duty cycle of fridge?

Hi all,
got a really old fridge in my kitchen, nothing special just a 15-20 year old typical white boxy thing. Bought myself a new gadget the other day, one of those wireless thermometer thingys that also records max and min. Well here it turns out that while after I'd moved in I thought I'd calibrated the fridge correctly (PO's of the house were kind of eco-nuts, and had set the fridge too warm, presumably to save energy) it was still running a little warm. Tweaked it a little last night, reset the thermometer thing before I left for work (figuring it'd stabilize overnight,) and came back home to find that while I'd gone the fridge temperature had ranged from 32F to 42F. weird. obviously since I was gone all day nobody had opened a door. So it seems that it's not holding the temp in a narrow enough range (since the fridge portion should, ideally, be between 33 and 39F at all times)
Also, it seems like every time I walk through the kitchen, the darn thing is running. Is this typical? Seems to me I don't recall that anywhere else I've lived, usually the fridge would only be running 50% of the time or less, correct? Typical room temp this time of year ranges from 62F (away) to 67F (morning and evening) so it's not like it's especially warm in the kitchen. I don't have a kill-a-watt, but might get one. Would that tell me anything about whether it is time for replacement or not? (do they tend to draw more or less current if they're low on freon?) I know for a fact that this is a sealed system (was just under it not long ago for its first cleaning probably ever) and it's not a particularly special fridge, so getting a new one wouldn't make me cry at all.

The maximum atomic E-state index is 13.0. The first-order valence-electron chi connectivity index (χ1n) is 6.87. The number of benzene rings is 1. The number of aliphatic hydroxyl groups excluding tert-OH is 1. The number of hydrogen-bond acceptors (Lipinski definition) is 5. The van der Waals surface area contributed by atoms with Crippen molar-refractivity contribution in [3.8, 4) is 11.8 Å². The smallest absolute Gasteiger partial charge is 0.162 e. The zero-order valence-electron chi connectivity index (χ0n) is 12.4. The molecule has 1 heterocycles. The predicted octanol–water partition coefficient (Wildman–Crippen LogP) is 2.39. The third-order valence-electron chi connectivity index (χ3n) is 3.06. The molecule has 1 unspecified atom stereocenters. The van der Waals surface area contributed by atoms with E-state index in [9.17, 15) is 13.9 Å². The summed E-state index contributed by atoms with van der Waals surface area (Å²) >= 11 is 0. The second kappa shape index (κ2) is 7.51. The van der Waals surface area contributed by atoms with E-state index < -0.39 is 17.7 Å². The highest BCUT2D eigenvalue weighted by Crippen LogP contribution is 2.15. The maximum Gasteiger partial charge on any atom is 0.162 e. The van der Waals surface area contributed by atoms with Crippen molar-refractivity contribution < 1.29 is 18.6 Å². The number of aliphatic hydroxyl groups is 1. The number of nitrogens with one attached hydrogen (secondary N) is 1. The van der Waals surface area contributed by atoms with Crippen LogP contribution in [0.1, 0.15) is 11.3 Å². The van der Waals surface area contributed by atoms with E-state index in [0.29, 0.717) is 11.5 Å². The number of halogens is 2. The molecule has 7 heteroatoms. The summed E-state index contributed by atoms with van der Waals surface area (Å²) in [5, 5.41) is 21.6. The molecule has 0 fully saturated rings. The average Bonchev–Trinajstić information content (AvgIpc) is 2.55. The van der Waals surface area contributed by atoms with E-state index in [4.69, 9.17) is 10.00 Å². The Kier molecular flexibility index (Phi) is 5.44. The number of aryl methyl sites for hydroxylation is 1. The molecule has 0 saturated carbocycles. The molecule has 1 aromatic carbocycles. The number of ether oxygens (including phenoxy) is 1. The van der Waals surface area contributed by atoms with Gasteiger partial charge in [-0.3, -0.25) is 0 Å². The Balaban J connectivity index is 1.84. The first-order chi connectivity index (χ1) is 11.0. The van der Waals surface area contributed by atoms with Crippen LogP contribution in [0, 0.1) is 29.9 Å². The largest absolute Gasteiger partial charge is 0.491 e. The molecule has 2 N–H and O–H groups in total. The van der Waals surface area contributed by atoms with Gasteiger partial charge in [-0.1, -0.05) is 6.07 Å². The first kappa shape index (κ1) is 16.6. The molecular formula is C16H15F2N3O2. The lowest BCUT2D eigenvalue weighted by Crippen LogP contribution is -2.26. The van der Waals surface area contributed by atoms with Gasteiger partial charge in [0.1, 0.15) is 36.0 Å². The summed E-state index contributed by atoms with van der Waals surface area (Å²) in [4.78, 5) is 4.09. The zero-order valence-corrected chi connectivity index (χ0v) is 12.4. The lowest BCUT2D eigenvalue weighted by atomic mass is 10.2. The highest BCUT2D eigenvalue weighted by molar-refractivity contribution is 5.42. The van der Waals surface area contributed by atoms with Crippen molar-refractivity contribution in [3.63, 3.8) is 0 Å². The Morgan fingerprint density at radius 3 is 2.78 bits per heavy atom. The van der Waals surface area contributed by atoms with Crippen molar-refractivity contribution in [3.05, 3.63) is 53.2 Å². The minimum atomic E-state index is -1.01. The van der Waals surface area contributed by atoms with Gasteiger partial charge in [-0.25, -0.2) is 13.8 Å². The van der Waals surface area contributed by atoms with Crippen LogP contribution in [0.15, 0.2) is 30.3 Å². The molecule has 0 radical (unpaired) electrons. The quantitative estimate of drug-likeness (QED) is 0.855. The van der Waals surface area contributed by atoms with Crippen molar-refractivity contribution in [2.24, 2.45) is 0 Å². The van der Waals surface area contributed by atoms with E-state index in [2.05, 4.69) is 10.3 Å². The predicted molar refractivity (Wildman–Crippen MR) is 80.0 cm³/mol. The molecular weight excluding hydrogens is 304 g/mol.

Along the same lines, were I to buy a new fridge, it'd probably be set on its side to fit in the back of the truck to get it home. How long should it sit in its installed position before being plugged in? 12 hours? Longer? Wouldn't want to blow up a new compressor for doing something dumb...
nate
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Stormin Mormon wrote:

Does it show that badly? (I *am* an engineer by degree at least, if not practicing)
The actual impetus for buying gadget was a) it's cheap and b) it incorporates this little alarm thingy that beeps when the temp. in either the fridge or freezer goes "out of range" which I thought would be a useful thing to have (hey, a $20 electronic gadget is cheaper than a new fridge; I figured if I could verify that fridge was operating correctly then I could with confidence not purchase a new one for a good long time) However, the default settings are the NSF recommendations (fridge: 33-40F; freezer: 0F or below) and it appears that at least for the fridge I cannot enable the alarm as the temp has varied both above and below the set points without me playing with the setting. I *could* jigger with the alarm settings, but I'm going to let it ride for a couple days before doing so to see what happens. In any case I am wondering if this is the Beginning of the End for said fridge - it is probably already past its design life; while I have a habit of letting things run until they die, green, slimy roast beef is not an appealing foodstuff, no matter how much horseradish you slather on it.
nate
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I know for a fact that this is a sealed system